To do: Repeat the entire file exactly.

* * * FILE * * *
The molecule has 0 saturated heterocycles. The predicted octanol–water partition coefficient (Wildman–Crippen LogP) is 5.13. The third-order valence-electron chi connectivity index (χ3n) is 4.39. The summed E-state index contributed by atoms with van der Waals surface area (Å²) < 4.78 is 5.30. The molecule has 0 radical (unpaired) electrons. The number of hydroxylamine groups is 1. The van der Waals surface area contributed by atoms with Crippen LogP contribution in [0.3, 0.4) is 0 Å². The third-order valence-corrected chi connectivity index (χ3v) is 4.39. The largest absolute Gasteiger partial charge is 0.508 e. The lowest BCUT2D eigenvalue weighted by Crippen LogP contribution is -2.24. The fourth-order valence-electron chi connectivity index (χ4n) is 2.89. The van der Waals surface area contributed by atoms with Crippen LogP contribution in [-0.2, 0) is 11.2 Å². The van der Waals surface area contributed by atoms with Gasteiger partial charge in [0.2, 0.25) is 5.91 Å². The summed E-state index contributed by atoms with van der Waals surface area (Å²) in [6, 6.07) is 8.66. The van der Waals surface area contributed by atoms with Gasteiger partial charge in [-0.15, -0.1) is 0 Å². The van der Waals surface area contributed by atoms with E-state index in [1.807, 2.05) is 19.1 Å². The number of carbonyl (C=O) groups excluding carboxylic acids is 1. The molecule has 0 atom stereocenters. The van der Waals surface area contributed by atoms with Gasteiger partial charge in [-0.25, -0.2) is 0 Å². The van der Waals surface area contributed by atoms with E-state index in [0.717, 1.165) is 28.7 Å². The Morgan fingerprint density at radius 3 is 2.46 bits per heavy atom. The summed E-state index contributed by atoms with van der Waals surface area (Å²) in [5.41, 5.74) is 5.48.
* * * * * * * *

The molecule has 0 saturated heterocycles. The predicted octanol–water partition coefficient (Wildman–Crippen LogP) is 5.13. The third-order valence-electron chi connectivity index (χ3n) is 4.39. The summed E-state index contributed by atoms with van der Waals surface area (Å²) < 4.78 is 5.30. The molecule has 0 radical (unpaired) electrons. The number of hydroxylamine groups is 1. The van der Waals surface area contributed by atoms with Crippen LogP contribution in [0.3, 0.4) is 0 Å². The third-order valence-corrected chi connectivity index (χ3v) is 4.39. The largest absolute Gasteiger partial charge is 0.508 e. The lowest BCUT2D eigenvalue weighted by Crippen LogP contribution is -2.24. The fourth-order valence-electron chi connectivity index (χ4n) is 2.89. The van der Waals surface area contributed by atoms with Crippen LogP contribution in [-0.2, 0) is 11.2 Å². The van der Waals surface area contributed by atoms with Gasteiger partial charge in [0.2, 0.25) is 5.91 Å². The summed E-state index contributed by atoms with van der Waals surface area (Å²) in [6, 6.07) is 8.66. The van der Waals surface area contributed by atoms with Gasteiger partial charge in [-0.15, -0.1) is 0 Å². The van der Waals surface area contributed by atoms with E-state index in [1.807, 2.05) is 19.1 Å². The number of carbonyl (C=O) groups excluding carboxylic acids is 1. The molecule has 0 atom stereocenters. The van der Waals surface area contributed by atoms with Gasteiger partial charge in [-0.25, -0.2) is 0 Å². The van der Waals surface area contributed by atoms with E-state index in [0.717, 1.165) is 28.7 Å². The Morgan fingerprint density at radius 3 is 2.46 bits per heavy atom. The summed E-state index contributed by atoms with van der Waals surface area (Å²) in [5.41, 5.74) is 5.48.